Absence rates and occupation, 2004

February 14, 2005

Workers in natural resources, construction, and maintenance occupations and in management, professional, and related occupations had the lowest absence rates in 2004.

Absence rates of employed full-time wage and salary workers, by occupation, 2004
[Chart data—TXT]

Full-time workers in natural resources, construction, and maintenance occupations had an absence rate of 2.7 percent while those in management, professional, and related occupations had an absence rate of 2.8 percent. Both were well below the average of 3.2 percent for all occupations.

Sales and office occupations had the highest absence rate at 3.7 percent. Production, transportation, and material moving occupations had an absence rate of 3.5 percent followed closely by service occupations at 3.4 percent.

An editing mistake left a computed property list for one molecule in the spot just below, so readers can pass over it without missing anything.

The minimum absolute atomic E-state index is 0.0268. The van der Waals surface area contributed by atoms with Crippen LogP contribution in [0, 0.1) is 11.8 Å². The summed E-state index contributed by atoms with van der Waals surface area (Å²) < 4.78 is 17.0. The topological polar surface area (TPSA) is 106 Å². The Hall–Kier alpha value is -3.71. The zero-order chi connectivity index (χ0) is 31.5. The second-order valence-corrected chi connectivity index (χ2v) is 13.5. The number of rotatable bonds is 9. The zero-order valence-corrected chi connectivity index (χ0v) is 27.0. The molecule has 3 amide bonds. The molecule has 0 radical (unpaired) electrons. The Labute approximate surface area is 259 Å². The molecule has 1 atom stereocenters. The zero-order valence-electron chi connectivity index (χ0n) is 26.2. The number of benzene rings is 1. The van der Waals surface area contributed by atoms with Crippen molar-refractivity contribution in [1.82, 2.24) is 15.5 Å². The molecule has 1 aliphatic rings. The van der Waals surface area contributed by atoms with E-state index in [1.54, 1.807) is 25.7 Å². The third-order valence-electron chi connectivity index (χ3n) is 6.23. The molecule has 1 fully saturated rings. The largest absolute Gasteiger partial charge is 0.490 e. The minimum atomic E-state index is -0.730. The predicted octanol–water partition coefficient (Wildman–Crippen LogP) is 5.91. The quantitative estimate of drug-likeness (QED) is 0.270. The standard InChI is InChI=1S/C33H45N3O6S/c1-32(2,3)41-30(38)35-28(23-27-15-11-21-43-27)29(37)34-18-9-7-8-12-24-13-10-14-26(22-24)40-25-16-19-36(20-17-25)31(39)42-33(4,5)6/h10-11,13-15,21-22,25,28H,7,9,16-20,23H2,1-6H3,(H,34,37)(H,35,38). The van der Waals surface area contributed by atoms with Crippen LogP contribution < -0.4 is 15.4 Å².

These data are a product of the Current Population Survey. More information on absence rates in 2004 can be found in Table 47 (PDF) of the January 2005 Employment and Earnings. The absence rate is the ratio of workers with absences to total full-time wage and salary employment. Absences are defined as instances in which persons who usually work 35 or more hours per week worked less than 35 hours during the reference week for one of the following reasons: own illness, injury, or medical problems; child-care problems; other family or personal obligations; civic or military duty; and maternity or paternity leave.

SUGGESTED CITATION

Bureau of Labor Statistics, U.S. Department of Labor, The Economics Daily, Absence rates and occupation, 2004 on the Internet at http://www.bls.gov/opub/ted/2005/feb/wk2/art01.htm (visited December 19, 2014).

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